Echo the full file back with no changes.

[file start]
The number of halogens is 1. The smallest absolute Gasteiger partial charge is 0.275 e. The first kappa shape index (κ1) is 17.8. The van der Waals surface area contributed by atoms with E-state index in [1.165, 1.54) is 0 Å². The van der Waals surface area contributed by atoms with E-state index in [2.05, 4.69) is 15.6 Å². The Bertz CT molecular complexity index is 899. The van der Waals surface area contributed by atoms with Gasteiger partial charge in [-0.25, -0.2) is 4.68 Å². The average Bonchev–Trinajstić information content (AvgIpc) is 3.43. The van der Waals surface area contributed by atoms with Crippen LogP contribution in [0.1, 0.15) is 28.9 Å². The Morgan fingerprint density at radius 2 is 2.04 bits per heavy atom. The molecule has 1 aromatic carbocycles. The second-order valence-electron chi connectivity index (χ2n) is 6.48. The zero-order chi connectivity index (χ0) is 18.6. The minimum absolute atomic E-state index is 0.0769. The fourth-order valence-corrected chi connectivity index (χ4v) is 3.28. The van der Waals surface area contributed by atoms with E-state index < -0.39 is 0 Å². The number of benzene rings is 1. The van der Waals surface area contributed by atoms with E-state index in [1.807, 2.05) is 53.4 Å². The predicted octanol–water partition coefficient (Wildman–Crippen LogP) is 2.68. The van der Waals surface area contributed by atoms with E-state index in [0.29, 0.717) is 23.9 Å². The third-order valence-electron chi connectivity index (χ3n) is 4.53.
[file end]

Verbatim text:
The number of halogens is 1. The smallest absolute Gasteiger partial charge is 0.275 e. The first kappa shape index (κ1) is 17.8. The van der Waals surface area contributed by atoms with E-state index in [1.165, 1.54) is 0 Å². The van der Waals surface area contributed by atoms with E-state index in [2.05, 4.69) is 15.6 Å². The Bertz CT molecular complexity index is 899. The van der Waals surface area contributed by atoms with Gasteiger partial charge in [-0.25, -0.2) is 4.68 Å². The average Bonchev–Trinajstić information content (AvgIpc) is 3.43. The van der Waals surface area contributed by atoms with Crippen LogP contribution in [0.1, 0.15) is 28.9 Å². The Morgan fingerprint density at radius 2 is 2.04 bits per heavy atom. The molecule has 1 aromatic carbocycles. The second-order valence-electron chi connectivity index (χ2n) is 6.48. The zero-order chi connectivity index (χ0) is 18.6. The minimum absolute atomic E-state index is 0.0769. The fourth-order valence-corrected chi connectivity index (χ4v) is 3.28. The van der Waals surface area contributed by atoms with E-state index < -0.39 is 0 Å². The number of benzene rings is 1. The van der Waals surface area contributed by atoms with E-state index in [1.807, 2.05) is 53.4 Å². The predicted octanol–water partition coefficient (Wildman–Crippen LogP) is 2.68. The van der Waals surface area contributed by atoms with E-state index in [0.29, 0.717) is 23.9 Å². The third-order valence-electron chi connectivity index (χ3n) is 4.53.